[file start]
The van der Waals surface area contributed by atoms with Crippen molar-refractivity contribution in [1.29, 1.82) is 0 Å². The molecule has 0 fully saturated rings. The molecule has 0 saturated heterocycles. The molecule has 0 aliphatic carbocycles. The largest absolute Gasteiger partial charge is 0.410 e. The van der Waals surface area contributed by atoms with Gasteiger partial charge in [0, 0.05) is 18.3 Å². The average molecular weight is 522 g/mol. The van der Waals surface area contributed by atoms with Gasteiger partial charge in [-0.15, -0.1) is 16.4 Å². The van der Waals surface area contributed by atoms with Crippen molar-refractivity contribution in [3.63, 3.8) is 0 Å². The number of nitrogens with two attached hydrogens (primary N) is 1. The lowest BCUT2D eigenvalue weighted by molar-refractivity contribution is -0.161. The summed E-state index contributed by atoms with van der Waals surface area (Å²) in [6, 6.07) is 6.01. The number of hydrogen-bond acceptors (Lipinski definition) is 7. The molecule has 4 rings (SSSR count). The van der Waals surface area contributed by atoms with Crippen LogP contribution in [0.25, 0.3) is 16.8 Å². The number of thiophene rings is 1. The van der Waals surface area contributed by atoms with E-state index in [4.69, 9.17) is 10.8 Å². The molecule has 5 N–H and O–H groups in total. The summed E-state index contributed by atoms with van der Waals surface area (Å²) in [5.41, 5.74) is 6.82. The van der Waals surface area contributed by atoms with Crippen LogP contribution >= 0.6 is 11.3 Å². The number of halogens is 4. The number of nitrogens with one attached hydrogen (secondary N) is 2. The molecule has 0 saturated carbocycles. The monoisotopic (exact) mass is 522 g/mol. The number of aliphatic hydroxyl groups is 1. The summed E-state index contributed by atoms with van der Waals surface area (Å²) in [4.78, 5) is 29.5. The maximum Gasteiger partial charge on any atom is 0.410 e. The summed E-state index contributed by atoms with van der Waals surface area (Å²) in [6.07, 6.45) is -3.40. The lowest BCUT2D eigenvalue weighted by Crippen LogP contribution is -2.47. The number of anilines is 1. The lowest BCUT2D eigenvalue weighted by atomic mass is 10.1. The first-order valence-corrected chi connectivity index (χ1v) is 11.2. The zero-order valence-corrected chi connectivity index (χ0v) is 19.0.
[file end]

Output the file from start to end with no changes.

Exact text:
The van der Waals surface area contributed by atoms with Crippen molar-refractivity contribution in [1.29, 1.82) is 0 Å². The molecule has 0 fully saturated rings. The molecule has 0 saturated heterocycles. The molecule has 0 aliphatic carbocycles. The largest absolute Gasteiger partial charge is 0.410 e. The van der Waals surface area contributed by atoms with Gasteiger partial charge in [0, 0.05) is 18.3 Å². The average molecular weight is 522 g/mol. The van der Waals surface area contributed by atoms with Gasteiger partial charge in [-0.15, -0.1) is 16.4 Å². The van der Waals surface area contributed by atoms with Crippen molar-refractivity contribution in [3.63, 3.8) is 0 Å². The number of nitrogens with two attached hydrogens (primary N) is 1. The lowest BCUT2D eigenvalue weighted by molar-refractivity contribution is -0.161. The summed E-state index contributed by atoms with van der Waals surface area (Å²) in [6, 6.07) is 6.01. The number of hydrogen-bond acceptors (Lipinski definition) is 7. The molecule has 4 rings (SSSR count). The van der Waals surface area contributed by atoms with Crippen LogP contribution in [0.25, 0.3) is 16.8 Å². The number of thiophene rings is 1. The van der Waals surface area contributed by atoms with E-state index in [4.69, 9.17) is 10.8 Å². The molecule has 5 N–H and O–H groups in total. The summed E-state index contributed by atoms with van der Waals surface area (Å²) in [5.41, 5.74) is 6.82. The van der Waals surface area contributed by atoms with Crippen LogP contribution >= 0.6 is 11.3 Å². The number of halogens is 4. The number of nitrogens with one attached hydrogen (secondary N) is 2. The molecule has 0 saturated carbocycles. The monoisotopic (exact) mass is 522 g/mol. The number of aliphatic hydroxyl groups is 1. The summed E-state index contributed by atoms with van der Waals surface area (Å²) in [4.78, 5) is 29.5. The maximum Gasteiger partial charge on any atom is 0.410 e. The summed E-state index contributed by atoms with van der Waals surface area (Å²) in [6.07, 6.45) is -3.40. The lowest BCUT2D eigenvalue weighted by Crippen LogP contribution is -2.47. The number of anilines is 1. The lowest BCUT2D eigenvalue weighted by atomic mass is 10.1. The first-order valence-corrected chi connectivity index (χ1v) is 11.2. The zero-order valence-corrected chi connectivity index (χ0v) is 19.0.